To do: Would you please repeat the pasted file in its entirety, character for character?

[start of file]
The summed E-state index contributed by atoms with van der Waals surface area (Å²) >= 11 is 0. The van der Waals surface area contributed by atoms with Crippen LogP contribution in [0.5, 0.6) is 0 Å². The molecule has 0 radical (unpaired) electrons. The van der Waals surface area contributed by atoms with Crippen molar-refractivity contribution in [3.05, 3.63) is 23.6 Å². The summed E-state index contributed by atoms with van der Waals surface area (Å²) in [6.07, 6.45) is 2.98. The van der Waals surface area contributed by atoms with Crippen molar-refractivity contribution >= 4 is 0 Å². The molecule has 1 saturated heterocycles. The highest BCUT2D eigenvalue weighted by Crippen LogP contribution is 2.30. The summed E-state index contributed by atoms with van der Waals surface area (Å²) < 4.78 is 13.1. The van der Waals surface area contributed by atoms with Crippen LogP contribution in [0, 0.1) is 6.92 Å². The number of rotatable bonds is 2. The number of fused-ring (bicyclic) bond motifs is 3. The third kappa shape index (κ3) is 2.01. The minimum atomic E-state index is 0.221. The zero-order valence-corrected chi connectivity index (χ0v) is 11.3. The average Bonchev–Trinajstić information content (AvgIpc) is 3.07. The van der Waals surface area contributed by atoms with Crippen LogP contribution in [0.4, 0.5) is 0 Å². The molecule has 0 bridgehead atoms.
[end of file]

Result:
The summed E-state index contributed by atoms with van der Waals surface area (Å²) >= 11 is 0. The van der Waals surface area contributed by atoms with Crippen LogP contribution in [0.5, 0.6) is 0 Å². The molecule has 0 radical (unpaired) electrons. The van der Waals surface area contributed by atoms with Crippen molar-refractivity contribution in [3.05, 3.63) is 23.6 Å². The summed E-state index contributed by atoms with van der Waals surface area (Å²) in [6.07, 6.45) is 2.98. The van der Waals surface area contributed by atoms with Crippen molar-refractivity contribution >= 4 is 0 Å². The molecule has 1 saturated heterocycles. The highest BCUT2D eigenvalue weighted by Crippen LogP contribution is 2.30. The summed E-state index contributed by atoms with van der Waals surface area (Å²) < 4.78 is 13.1. The van der Waals surface area contributed by atoms with Crippen LogP contribution in [0, 0.1) is 6.92 Å². The number of rotatable bonds is 2. The number of fused-ring (bicyclic) bond motifs is 3. The third kappa shape index (κ3) is 2.01. The minimum atomic E-state index is 0.221. The zero-order valence-corrected chi connectivity index (χ0v) is 11.3. The average Bonchev–Trinajstić information content (AvgIpc) is 3.07. The van der Waals surface area contributed by atoms with Crippen LogP contribution in [0.4, 0.5) is 0 Å². The molecule has 0 bridgehead atoms.